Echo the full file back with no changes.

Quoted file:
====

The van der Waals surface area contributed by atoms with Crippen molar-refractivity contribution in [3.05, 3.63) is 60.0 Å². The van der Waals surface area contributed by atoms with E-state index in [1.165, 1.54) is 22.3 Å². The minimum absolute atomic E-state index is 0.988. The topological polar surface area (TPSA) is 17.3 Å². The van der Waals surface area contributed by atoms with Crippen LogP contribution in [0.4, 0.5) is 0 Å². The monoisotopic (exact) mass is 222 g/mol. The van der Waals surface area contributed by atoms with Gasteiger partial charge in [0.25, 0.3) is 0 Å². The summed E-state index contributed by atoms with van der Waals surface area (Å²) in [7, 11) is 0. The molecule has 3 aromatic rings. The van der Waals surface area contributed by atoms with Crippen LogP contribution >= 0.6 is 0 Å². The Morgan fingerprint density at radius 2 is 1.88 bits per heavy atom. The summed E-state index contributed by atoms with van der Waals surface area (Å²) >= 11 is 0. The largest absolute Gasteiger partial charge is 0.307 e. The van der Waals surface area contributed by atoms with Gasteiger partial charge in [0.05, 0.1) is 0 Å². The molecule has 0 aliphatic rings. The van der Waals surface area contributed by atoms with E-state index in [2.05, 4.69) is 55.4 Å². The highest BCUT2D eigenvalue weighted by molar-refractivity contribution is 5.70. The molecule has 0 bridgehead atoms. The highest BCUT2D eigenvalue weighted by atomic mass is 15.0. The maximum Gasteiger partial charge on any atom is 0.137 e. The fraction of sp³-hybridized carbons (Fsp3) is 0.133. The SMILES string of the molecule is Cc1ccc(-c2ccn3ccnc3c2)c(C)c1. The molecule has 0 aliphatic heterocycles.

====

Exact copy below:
The van der Waals surface area contributed by atoms with Crippen molar-refractivity contribution in [3.05, 3.63) is 60.0 Å². The van der Waals surface area contributed by atoms with E-state index in [1.165, 1.54) is 22.3 Å². The minimum absolute atomic E-state index is 0.988. The topological polar surface area (TPSA) is 17.3 Å². The van der Waals surface area contributed by atoms with Crippen LogP contribution in [0.4, 0.5) is 0 Å². The monoisotopic (exact) mass is 222 g/mol. The van der Waals surface area contributed by atoms with Gasteiger partial charge in [0.25, 0.3) is 0 Å². The summed E-state index contributed by atoms with van der Waals surface area (Å²) in [7, 11) is 0. The molecule has 3 aromatic rings. The van der Waals surface area contributed by atoms with Crippen LogP contribution >= 0.6 is 0 Å². The Morgan fingerprint density at radius 2 is 1.88 bits per heavy atom. The summed E-state index contributed by atoms with van der Waals surface area (Å²) >= 11 is 0. The largest absolute Gasteiger partial charge is 0.307 e. The van der Waals surface area contributed by atoms with Gasteiger partial charge in [0.05, 0.1) is 0 Å². The molecule has 0 aliphatic rings. The van der Waals surface area contributed by atoms with E-state index in [2.05, 4.69) is 55.4 Å². The highest BCUT2D eigenvalue weighted by molar-refractivity contribution is 5.70. The molecule has 0 bridgehead atoms. The highest BCUT2D eigenvalue weighted by atomic mass is 15.0. The maximum Gasteiger partial charge on any atom is 0.137 e. The fraction of sp³-hybridized carbons (Fsp3) is 0.133. The SMILES string of the molecule is Cc1ccc(-c2ccn3ccnc3c2)c(C)c1. The molecule has 0 aliphatic heterocycles.